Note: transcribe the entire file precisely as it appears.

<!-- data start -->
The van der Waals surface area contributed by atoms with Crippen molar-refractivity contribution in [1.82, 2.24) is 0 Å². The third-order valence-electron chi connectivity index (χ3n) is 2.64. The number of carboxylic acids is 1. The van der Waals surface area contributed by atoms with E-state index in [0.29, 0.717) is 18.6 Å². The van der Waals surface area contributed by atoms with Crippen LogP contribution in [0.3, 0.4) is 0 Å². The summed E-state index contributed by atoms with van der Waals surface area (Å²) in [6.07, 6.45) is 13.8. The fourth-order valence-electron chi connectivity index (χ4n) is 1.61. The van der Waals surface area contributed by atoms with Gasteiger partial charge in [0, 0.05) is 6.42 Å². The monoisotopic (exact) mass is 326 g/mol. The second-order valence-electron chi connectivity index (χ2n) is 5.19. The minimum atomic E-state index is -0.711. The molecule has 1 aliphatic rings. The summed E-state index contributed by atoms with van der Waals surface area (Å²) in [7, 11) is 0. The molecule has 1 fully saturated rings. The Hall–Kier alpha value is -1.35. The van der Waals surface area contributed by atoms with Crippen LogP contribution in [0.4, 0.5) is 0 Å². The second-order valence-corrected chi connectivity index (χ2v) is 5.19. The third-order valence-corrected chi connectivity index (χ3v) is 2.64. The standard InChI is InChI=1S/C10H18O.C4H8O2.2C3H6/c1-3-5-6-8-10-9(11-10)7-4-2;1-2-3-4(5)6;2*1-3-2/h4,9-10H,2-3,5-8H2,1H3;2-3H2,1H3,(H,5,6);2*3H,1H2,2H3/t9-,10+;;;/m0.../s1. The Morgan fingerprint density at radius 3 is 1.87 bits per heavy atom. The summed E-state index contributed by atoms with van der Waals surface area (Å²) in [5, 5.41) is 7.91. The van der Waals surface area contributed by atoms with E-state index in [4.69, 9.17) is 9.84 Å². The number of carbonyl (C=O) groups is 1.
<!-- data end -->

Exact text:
The van der Waals surface area contributed by atoms with Crippen molar-refractivity contribution in [1.82, 2.24) is 0 Å². The third-order valence-electron chi connectivity index (χ3n) is 2.64. The number of carboxylic acids is 1. The van der Waals surface area contributed by atoms with E-state index in [0.29, 0.717) is 18.6 Å². The van der Waals surface area contributed by atoms with Crippen LogP contribution in [0.3, 0.4) is 0 Å². The summed E-state index contributed by atoms with van der Waals surface area (Å²) in [6.07, 6.45) is 13.8. The fourth-order valence-electron chi connectivity index (χ4n) is 1.61. The van der Waals surface area contributed by atoms with Gasteiger partial charge in [0, 0.05) is 6.42 Å². The monoisotopic (exact) mass is 326 g/mol. The second-order valence-electron chi connectivity index (χ2n) is 5.19. The minimum atomic E-state index is -0.711. The molecule has 1 aliphatic rings. The summed E-state index contributed by atoms with van der Waals surface area (Å²) in [7, 11) is 0. The molecule has 1 fully saturated rings. The Hall–Kier alpha value is -1.35. The van der Waals surface area contributed by atoms with Crippen LogP contribution in [0.4, 0.5) is 0 Å². The second-order valence-corrected chi connectivity index (χ2v) is 5.19. The third-order valence-corrected chi connectivity index (χ3v) is 2.64. The standard InChI is InChI=1S/C10H18O.C4H8O2.2C3H6/c1-3-5-6-8-10-9(11-10)7-4-2;1-2-3-4(5)6;2*1-3-2/h4,9-10H,2-3,5-8H2,1H3;2-3H2,1H3,(H,5,6);2*3H,1H2,2H3/t9-,10+;;;/m0.../s1. The Morgan fingerprint density at radius 3 is 1.87 bits per heavy atom. The summed E-state index contributed by atoms with van der Waals surface area (Å²) in [5, 5.41) is 7.91. The van der Waals surface area contributed by atoms with E-state index in [4.69, 9.17) is 9.84 Å². The number of carbonyl (C=O) groups is 1.